There is a certain entertainment quality to the book, but the number of overwhelmingly positive reviews amazes me.
The story starts as thriller and takes a sudden plunge into science fiction towards the end. The somewhat Kafkaesque and bizarre environment, the main character finds himself in, creates enough tension to keep you going, regardless of the sometimes slow developments and numerous repetitions. The prose is adequate and the novel is, as far as the thriller part goes, decent enough. The science fiction part is substandard with a lot of inconsistencies, open questions and poor science. At the end of the story the author drops a bombshell, which provides quite a surprising ending, but leaves the story somehow unfinished.
The story starts intriguingly enough. Ethan Burke, a secret service agent, is sent to Wayward Pines, Idaho together with a colleague to investigate the disappearance of 2 agents in that area. A car accident, which kills his colleague, turns Ethan’s life upside down. Partial memory loss, no money, no ID leaves him stranded in strange Wayward Pines. Aimlessly and driven by unidentified fears and anxieties he walks the streets of this queer town, which looks like paradise at first glance, but where everything seems to be wrong at a closer look. Piece by piece he learns more about the mysteries of Wayward Pines, but the more he learns, the less he understands. Very quickly he realizes that his life is at risk.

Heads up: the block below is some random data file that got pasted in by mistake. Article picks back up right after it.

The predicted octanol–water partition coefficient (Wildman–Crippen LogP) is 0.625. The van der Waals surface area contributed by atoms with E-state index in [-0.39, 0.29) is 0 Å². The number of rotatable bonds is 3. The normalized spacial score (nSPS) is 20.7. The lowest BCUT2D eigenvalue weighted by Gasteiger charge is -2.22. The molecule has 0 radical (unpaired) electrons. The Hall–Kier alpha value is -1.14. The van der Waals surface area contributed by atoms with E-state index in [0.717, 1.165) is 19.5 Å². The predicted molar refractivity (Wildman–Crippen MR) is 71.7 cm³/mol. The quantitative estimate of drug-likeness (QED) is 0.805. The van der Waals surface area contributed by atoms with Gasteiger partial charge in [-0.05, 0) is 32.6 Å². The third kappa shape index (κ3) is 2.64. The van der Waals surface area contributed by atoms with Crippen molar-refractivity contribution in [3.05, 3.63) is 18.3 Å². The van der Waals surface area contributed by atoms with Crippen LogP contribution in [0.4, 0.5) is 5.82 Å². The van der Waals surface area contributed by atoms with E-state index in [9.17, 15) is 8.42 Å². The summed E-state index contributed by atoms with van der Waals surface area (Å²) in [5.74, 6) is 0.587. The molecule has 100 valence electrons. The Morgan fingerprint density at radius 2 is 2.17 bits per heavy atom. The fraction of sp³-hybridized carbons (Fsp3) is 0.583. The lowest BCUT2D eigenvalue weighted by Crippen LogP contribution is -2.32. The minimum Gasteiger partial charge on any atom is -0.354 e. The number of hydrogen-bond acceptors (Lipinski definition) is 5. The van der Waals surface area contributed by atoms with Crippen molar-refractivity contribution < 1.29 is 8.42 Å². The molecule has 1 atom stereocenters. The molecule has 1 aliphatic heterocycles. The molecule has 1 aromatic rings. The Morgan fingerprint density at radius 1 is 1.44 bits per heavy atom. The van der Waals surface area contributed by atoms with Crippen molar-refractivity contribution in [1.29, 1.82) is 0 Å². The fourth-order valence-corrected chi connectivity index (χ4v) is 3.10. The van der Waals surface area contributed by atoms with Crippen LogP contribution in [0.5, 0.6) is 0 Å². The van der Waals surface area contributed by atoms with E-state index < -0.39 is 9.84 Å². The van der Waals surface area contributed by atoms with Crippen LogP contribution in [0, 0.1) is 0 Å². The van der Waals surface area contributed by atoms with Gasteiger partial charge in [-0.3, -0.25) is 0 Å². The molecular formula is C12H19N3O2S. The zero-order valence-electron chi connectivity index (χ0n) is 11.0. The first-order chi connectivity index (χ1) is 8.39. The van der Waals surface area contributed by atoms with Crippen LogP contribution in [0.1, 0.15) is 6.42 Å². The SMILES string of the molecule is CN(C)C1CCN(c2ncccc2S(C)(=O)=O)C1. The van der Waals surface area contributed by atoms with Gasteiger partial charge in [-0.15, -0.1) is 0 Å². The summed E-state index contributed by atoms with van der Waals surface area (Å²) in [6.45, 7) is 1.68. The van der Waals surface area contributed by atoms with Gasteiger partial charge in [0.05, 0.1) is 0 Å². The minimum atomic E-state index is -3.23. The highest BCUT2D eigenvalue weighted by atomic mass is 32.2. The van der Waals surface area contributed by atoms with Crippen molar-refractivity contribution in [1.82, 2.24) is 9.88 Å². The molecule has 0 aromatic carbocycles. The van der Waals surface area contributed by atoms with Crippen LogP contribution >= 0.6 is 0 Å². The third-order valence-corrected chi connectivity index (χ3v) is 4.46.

It is quite a good yarn as far as thrillers go and it would be a good story, if the characters would have more granularity and Ethan would be a more appealing hero. Sometimes Ethan appears to be resourceful, but mostly he appears to be weak, lacks decisiveness and is pretty slow in grasping a situation. For a secret service agent he seems to be quite dumb at times. His combat flashbacks of Fallujah appear real and plausible, while his constant whining about his infidelity does not make sense. Why would he cheat on his wife in the first place, if he loved her so much?
In general I would say, it is a decent enough book, if you do not expect too much. Solid entertainment, if you are not overly critical as far as style and plausibility are concerned.